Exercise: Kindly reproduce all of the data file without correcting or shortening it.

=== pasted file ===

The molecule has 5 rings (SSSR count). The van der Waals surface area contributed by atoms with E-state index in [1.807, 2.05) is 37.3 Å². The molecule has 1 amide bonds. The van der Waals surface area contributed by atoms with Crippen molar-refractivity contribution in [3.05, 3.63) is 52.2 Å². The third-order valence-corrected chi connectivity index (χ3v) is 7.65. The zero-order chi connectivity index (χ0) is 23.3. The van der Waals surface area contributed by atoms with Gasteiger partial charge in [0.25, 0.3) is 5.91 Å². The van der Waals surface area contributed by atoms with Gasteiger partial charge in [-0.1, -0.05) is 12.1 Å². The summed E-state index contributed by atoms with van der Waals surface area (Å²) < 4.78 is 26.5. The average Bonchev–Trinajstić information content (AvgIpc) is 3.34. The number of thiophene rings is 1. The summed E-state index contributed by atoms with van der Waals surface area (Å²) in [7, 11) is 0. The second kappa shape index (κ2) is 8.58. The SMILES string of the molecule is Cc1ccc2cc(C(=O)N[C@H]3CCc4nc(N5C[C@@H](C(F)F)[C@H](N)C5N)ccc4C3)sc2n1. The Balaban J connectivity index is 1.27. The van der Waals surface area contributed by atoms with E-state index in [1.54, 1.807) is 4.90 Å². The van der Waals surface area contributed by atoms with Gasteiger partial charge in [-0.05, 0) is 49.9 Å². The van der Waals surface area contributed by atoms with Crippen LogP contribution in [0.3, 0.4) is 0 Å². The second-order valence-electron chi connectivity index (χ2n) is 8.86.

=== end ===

The molecule has 5 rings (SSSR count). The van der Waals surface area contributed by atoms with E-state index in [1.807, 2.05) is 37.3 Å². The molecule has 1 amide bonds. The van der Waals surface area contributed by atoms with Crippen molar-refractivity contribution in [3.05, 3.63) is 52.2 Å². The third-order valence-corrected chi connectivity index (χ3v) is 7.65. The zero-order chi connectivity index (χ0) is 23.3. The van der Waals surface area contributed by atoms with Gasteiger partial charge in [0.25, 0.3) is 5.91 Å². The van der Waals surface area contributed by atoms with Gasteiger partial charge in [-0.1, -0.05) is 12.1 Å². The summed E-state index contributed by atoms with van der Waals surface area (Å²) < 4.78 is 26.5. The average Bonchev–Trinajstić information content (AvgIpc) is 3.34. The number of thiophene rings is 1. The summed E-state index contributed by atoms with van der Waals surface area (Å²) in [7, 11) is 0. The second kappa shape index (κ2) is 8.58. The SMILES string of the molecule is Cc1ccc2cc(C(=O)N[C@H]3CCc4nc(N5C[C@@H](C(F)F)[C@H](N)C5N)ccc4C3)sc2n1. The Balaban J connectivity index is 1.27. The van der Waals surface area contributed by atoms with E-state index in [1.54, 1.807) is 4.90 Å². The van der Waals surface area contributed by atoms with Gasteiger partial charge in [-0.05, 0) is 49.9 Å². The van der Waals surface area contributed by atoms with Crippen LogP contribution in [0.3, 0.4) is 0 Å². The second-order valence-electron chi connectivity index (χ2n) is 8.86.